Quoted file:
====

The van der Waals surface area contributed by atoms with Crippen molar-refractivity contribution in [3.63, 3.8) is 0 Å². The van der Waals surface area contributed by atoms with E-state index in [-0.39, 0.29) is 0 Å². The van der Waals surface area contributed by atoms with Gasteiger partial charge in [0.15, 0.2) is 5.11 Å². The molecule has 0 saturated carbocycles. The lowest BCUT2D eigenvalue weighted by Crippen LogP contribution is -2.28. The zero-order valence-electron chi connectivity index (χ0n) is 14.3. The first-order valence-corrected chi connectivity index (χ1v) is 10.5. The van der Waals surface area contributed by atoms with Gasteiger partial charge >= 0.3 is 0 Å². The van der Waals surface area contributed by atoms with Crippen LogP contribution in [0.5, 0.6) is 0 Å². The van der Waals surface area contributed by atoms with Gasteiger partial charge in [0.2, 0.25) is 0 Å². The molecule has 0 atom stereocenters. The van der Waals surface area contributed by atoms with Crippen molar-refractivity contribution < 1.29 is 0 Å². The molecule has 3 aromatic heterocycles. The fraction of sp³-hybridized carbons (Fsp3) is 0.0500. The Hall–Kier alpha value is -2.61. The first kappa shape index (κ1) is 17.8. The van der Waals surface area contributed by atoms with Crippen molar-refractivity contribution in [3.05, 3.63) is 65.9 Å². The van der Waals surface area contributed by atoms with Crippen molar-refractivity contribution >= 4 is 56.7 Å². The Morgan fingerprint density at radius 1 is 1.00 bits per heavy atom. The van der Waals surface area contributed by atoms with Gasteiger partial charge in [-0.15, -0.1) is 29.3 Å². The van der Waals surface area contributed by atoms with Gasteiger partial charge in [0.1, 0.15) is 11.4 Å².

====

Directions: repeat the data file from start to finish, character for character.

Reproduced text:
The van der Waals surface area contributed by atoms with Crippen molar-refractivity contribution in [3.63, 3.8) is 0 Å². The van der Waals surface area contributed by atoms with E-state index in [-0.39, 0.29) is 0 Å². The van der Waals surface area contributed by atoms with Gasteiger partial charge in [0.15, 0.2) is 5.11 Å². The molecule has 0 saturated carbocycles. The lowest BCUT2D eigenvalue weighted by Crippen LogP contribution is -2.28. The zero-order valence-electron chi connectivity index (χ0n) is 14.3. The first-order valence-corrected chi connectivity index (χ1v) is 10.5. The van der Waals surface area contributed by atoms with Gasteiger partial charge >= 0.3 is 0 Å². The van der Waals surface area contributed by atoms with Crippen LogP contribution in [0.5, 0.6) is 0 Å². The van der Waals surface area contributed by atoms with Gasteiger partial charge in [0.2, 0.25) is 0 Å². The molecule has 0 atom stereocenters. The van der Waals surface area contributed by atoms with Crippen molar-refractivity contribution < 1.29 is 0 Å². The molecule has 3 aromatic heterocycles. The fraction of sp³-hybridized carbons (Fsp3) is 0.0500. The Hall–Kier alpha value is -2.61. The first kappa shape index (κ1) is 17.8. The van der Waals surface area contributed by atoms with Crippen molar-refractivity contribution in [3.05, 3.63) is 65.9 Å². The van der Waals surface area contributed by atoms with Crippen molar-refractivity contribution >= 4 is 56.7 Å². The Morgan fingerprint density at radius 1 is 1.00 bits per heavy atom. The van der Waals surface area contributed by atoms with Gasteiger partial charge in [-0.15, -0.1) is 29.3 Å². The van der Waals surface area contributed by atoms with Gasteiger partial charge in [0.1, 0.15) is 11.4 Å².